State v. ChristianAnnotate this Case
The Supreme Court reversed the decision of the court of appeals affirming Defendant's convictions and sentences, holding that a police officer's discovery of an expired tag on Defendant's vehicle did not present an intervening circumstance that attenuated the taint of the officer's unconstitutional seizure of Defendant.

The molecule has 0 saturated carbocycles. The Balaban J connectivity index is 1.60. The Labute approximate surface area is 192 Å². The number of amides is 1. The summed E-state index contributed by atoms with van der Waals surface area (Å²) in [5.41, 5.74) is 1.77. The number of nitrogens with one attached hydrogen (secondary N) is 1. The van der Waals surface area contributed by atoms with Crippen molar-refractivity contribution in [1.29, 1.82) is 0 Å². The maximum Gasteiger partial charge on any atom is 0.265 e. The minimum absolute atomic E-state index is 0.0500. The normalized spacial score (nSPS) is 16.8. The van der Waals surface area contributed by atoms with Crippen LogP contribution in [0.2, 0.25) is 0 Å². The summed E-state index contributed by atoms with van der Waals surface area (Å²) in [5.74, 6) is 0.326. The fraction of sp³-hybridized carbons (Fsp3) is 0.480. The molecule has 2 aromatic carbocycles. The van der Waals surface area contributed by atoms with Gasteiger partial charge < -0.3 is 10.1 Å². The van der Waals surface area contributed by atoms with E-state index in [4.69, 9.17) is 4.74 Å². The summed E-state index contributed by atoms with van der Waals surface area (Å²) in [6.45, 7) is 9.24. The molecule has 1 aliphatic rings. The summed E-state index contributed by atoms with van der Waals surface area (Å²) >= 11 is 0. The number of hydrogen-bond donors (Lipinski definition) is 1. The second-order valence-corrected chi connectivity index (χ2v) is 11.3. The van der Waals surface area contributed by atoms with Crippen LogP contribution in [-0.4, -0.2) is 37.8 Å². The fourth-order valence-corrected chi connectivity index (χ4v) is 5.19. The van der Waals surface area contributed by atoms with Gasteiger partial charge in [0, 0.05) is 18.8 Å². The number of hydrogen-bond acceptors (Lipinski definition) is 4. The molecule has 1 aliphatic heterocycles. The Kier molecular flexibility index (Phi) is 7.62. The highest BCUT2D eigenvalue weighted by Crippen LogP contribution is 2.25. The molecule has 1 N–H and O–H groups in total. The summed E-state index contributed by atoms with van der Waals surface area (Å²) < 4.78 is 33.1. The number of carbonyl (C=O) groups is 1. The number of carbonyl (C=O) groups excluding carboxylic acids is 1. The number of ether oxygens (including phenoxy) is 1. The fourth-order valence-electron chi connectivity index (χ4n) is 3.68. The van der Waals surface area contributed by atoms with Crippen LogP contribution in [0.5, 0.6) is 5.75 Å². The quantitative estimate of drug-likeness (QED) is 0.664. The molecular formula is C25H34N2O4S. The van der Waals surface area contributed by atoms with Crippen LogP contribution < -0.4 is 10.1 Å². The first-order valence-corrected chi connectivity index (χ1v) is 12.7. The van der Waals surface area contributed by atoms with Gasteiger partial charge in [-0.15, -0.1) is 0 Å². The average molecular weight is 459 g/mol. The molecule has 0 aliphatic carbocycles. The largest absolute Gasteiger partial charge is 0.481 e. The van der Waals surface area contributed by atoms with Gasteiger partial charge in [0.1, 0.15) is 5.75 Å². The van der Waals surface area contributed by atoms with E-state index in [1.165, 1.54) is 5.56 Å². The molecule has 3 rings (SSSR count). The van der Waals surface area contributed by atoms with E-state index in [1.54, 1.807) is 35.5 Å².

Defendant was unconstitutionally detained by a police officer. Defendant filed a motion to suppress, arguing that officers obtained incriminating evidence as the result of an unlawful seizure. The district court denied the motion. The court of appeals reversed, finding that Defendant's initial seizure was unsupported by reasonable suspicion but that the United States Supreme Court's attenuation doctrine analysis in Utah v. Strieff, 579 U.S. __ (2016), applied to allow the admission of the evidence. The Supreme Court reversed, holding that there was no attenuation of the taint of the illegal seizure, and therefore, the district court erred by denying Defendant's motion to suppress.